Presumptive GOP presidential nominee Donald Trump gave a speech Tuesday declaring the Trans-Pacific Partnership a very bad thing. In fact, he argued that the Trans-Pacific Partnership represents the "continuing rape of our country" — yet another instance of Trump using the word "rape" when he's not actually talking about rape. The reality TV business mogul has a long history of using “rape” in this manner, which has never appeared to concern him.
Nor has Trump appeared to care when others do the same. Case in point: He happily accepted an endorsement from former basketball coach Bobby Knight. Knight said, “I think if rape is inevitable, relax and enjoy it” to NBC's Connie Chung in 1998. He later said that he wasn't actually talking about rape. (Sound familiar?) "Don't misinterpret me there. But what I'm talking about is, something happens to you, so you have to handle it — now," Knight said. Meanwhile, Trump was also happy to accept the support of convicted rapist Mike Tyson.
There are two major problems with Trump's statement about the TPP "rap[ing] our country." First, comments like this belie a fundamental misunderstanding of what a rape actually is. A rape is the violation of a person, of their right to sovereignty over their own body. It can refer only to unwanted or illegal sex perpetrated on an individual who does not consent, or is not able to consent to it. I do not think of “raped” as a colorful synonym for “pulled one over on.” You cannot “rape” an economy, or a governing body, or a rival organization in a trade deal. This isn’t just the meaningless splitting or rhetorical hairs, or even an inclination toward being too politically correct. This matters. When people distance the word “rape” from what it actually refers to, they dilute its impact. This makes it easier for people to see the act itself as something less horrendous than what it truly is.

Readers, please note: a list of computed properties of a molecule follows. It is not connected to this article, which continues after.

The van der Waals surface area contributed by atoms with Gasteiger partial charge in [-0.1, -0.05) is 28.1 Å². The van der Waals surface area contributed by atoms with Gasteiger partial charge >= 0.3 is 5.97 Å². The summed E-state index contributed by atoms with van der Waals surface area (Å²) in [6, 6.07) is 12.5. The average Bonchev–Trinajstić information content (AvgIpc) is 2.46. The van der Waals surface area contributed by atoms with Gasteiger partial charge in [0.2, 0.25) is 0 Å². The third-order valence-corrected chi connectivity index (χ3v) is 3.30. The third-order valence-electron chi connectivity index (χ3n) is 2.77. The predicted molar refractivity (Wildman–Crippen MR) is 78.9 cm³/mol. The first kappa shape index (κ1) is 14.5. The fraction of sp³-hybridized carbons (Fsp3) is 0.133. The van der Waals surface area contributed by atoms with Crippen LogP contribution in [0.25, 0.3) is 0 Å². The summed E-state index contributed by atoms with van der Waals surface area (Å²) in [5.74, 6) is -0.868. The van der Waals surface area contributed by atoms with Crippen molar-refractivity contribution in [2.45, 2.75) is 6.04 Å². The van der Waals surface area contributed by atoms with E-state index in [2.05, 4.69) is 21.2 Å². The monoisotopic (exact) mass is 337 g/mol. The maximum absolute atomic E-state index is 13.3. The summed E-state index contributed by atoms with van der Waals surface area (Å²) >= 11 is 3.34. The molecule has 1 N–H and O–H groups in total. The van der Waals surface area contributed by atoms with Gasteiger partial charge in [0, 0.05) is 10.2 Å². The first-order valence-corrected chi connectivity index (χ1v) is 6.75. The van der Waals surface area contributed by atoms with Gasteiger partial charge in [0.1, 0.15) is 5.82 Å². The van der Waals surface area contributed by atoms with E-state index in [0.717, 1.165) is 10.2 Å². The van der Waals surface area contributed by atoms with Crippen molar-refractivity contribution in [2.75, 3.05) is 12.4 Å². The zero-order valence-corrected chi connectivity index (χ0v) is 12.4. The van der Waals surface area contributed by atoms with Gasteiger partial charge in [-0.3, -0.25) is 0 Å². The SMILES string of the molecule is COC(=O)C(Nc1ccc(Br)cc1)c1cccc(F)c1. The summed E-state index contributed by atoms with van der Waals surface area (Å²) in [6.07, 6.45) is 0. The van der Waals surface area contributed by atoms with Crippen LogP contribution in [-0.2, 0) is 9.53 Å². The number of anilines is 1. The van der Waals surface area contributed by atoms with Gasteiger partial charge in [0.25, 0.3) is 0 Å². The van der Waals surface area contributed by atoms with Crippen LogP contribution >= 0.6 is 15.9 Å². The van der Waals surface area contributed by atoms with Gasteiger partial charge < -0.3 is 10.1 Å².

Now, presence of the word "rape" alone doesn’t necessarily play into rape culture. However, I do believe it can certainly foster it (at least, based on some of Trump's previous remarks about sexual assault).
The bigger deal here to me is the subtext. By using the word in this context, Trump equates “raping” with “winning.” The loser — America, in this case — gets raped. The winner, the party doing the raping, is sly and smart and strong, while the victim, by allowing itself to be "raped" is helpless, weak, slow, stupid, and ultimately at fault. A loser. In Trump’s world, he is sick of America being “raped,” because those who get raped are losers. Does that mean he would prefer us to be making the very best deals that take advantage of our rivals, to be the ones doing the “raping”? Because that would make us winners?
"The Trans-Pacific Partnership is another disaster, done and pushed by special interests who want to rape our country — just a continuing rape of our country," Trump said. "That's what it is, too — it's a harsh word. It's a rape of our country. This is done by wealthy people that want to take advantage of us and that want to sign another partnership."
It is indeed a harsh word — referring to a specific, reprehensible act. Trump is using it inaccurately. But more than that, he’s using it irresponsibly.
Image: Bustle/Dawn Foster